Most if not all companies that have been involved with the SBIR/STTR program got their start or a boost from said programs. If VC and Bio Tec companies are allowed to enter with out the stipulations that have already been established, the spirit and purpose of the SBIR/STTR will in effect be unattainable for the "Small Buisness". The advantage of being able to lobby because of SIZE and FINICIAL capability is all too evident. Where did the inititive to "change or challenge" what is in place now??? You can be assured it wasn't from a Qualified Buisness!!! There have been many companies to use the Program effectively that are in compliance with the standards established. Even with the established standards small companies 100 or less employees, have a difficult time because of capitol constrants. To allow a change now, would undermine a very successful history and dampen, if not smother the "little" guy.


Vote:   NO 
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11/13/03
  08:03:35
Name withheld by request Richmond, VA
Msg 54 of 99
The SBIR's are already dominated by the larger "small businesses" of well over 100 employees with professional grant writering staffs and large budgets for grant preparation. Those small companies that the SBIR is actually intented to help are lost in this shuffle of "Beltway Bandits". The venture capital (VC) firms should be funding new technology, not grant writing to SBIR for corporate welfare. The SBIR should be helping to bootstrap small companies to the point where they are of interest to the VC firms.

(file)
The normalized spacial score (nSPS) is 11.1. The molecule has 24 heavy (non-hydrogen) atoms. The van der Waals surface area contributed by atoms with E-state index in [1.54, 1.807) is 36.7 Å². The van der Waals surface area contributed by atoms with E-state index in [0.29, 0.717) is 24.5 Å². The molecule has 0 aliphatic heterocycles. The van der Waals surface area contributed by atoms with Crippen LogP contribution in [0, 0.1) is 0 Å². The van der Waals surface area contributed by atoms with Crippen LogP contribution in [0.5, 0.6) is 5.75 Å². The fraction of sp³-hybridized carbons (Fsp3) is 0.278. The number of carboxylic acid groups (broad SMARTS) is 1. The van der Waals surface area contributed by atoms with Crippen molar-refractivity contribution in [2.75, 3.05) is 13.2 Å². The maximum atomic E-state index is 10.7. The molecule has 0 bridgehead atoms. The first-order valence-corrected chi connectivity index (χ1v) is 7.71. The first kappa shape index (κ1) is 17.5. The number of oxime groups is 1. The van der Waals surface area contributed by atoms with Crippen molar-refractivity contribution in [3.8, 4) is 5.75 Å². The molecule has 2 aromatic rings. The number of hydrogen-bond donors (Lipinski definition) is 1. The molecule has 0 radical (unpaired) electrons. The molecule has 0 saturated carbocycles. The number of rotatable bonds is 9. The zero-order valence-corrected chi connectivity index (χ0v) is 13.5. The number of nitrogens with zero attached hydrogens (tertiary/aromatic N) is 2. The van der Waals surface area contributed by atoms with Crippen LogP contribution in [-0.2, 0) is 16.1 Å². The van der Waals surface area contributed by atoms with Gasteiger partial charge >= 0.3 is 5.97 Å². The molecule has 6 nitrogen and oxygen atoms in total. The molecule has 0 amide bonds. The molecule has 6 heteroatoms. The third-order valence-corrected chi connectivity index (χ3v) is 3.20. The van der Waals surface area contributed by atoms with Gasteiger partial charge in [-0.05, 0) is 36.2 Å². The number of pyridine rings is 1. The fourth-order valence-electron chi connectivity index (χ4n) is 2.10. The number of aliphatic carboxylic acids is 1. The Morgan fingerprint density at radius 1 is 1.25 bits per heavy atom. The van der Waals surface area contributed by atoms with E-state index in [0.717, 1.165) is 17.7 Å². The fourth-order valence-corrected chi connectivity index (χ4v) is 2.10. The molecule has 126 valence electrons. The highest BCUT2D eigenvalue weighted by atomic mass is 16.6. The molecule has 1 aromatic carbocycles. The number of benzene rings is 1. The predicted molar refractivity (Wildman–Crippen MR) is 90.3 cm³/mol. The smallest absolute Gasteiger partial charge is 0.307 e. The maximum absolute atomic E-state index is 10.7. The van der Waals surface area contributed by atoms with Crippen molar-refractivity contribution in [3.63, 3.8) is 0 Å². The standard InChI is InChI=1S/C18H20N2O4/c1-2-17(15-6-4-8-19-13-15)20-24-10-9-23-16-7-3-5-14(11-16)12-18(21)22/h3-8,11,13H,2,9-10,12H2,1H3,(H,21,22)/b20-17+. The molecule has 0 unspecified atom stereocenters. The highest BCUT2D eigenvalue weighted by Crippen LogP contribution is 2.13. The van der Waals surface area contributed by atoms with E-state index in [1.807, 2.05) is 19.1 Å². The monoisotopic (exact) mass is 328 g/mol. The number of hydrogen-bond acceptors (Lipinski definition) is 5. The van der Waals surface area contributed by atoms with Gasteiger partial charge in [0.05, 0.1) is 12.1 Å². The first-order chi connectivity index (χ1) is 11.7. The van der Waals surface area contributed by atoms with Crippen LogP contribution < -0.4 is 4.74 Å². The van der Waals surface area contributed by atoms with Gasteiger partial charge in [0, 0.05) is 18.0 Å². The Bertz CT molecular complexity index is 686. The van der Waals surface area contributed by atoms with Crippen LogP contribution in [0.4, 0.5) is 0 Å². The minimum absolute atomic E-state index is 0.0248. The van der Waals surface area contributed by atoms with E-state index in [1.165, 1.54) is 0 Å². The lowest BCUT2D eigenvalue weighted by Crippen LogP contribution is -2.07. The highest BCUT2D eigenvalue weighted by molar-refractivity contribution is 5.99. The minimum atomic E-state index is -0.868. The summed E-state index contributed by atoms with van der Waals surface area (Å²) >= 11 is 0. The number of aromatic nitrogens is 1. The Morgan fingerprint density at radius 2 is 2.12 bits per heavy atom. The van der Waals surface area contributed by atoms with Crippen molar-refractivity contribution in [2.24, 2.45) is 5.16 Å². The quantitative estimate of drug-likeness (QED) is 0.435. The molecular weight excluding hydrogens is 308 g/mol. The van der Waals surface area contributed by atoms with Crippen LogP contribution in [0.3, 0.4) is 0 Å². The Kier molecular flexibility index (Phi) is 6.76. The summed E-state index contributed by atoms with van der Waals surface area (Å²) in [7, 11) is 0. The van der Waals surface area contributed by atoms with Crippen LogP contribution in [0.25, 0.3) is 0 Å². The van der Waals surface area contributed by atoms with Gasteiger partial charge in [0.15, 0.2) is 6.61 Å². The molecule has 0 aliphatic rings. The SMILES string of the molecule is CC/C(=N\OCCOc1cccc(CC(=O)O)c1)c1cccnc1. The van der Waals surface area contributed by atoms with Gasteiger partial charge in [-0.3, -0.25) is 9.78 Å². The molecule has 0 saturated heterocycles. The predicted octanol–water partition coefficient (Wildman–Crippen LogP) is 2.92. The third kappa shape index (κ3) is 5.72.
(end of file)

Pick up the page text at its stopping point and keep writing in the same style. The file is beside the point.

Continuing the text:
In addition, by forcing VC firms to own less than 50% of the small businesses they finance, the owners and founders of these businesses will be able to maintain a controlling interest, rather than ceding it to the large VC firms, again supporting the role of the SBA.

Vote:   NO 
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11/13/03
  08:18:23
Jay Altman Afton, VA
Msg 55 of 99
It would be grossly unfair to allow Large VC controlled organizations to compete for or obtain in any way SBIR funding. There are those of us who have been refused VC funding because "the opportunity isn't great enough for our investment" who still have very useful and viable products to develop and market. SBIR funding is one of the few opportunities we have to get help. If the big VC firms refuse to help us, why should they be allowed to qualify for funds specifically targeted for us. The big VC firms HAVE the money. They should not be entitled to government assistance at either the taxpayers' or other small businesses' expense!
Vote:   NO 
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11/17/03
  17:31:08
Jose Reyes Newtown, PA
Msg 56 of 99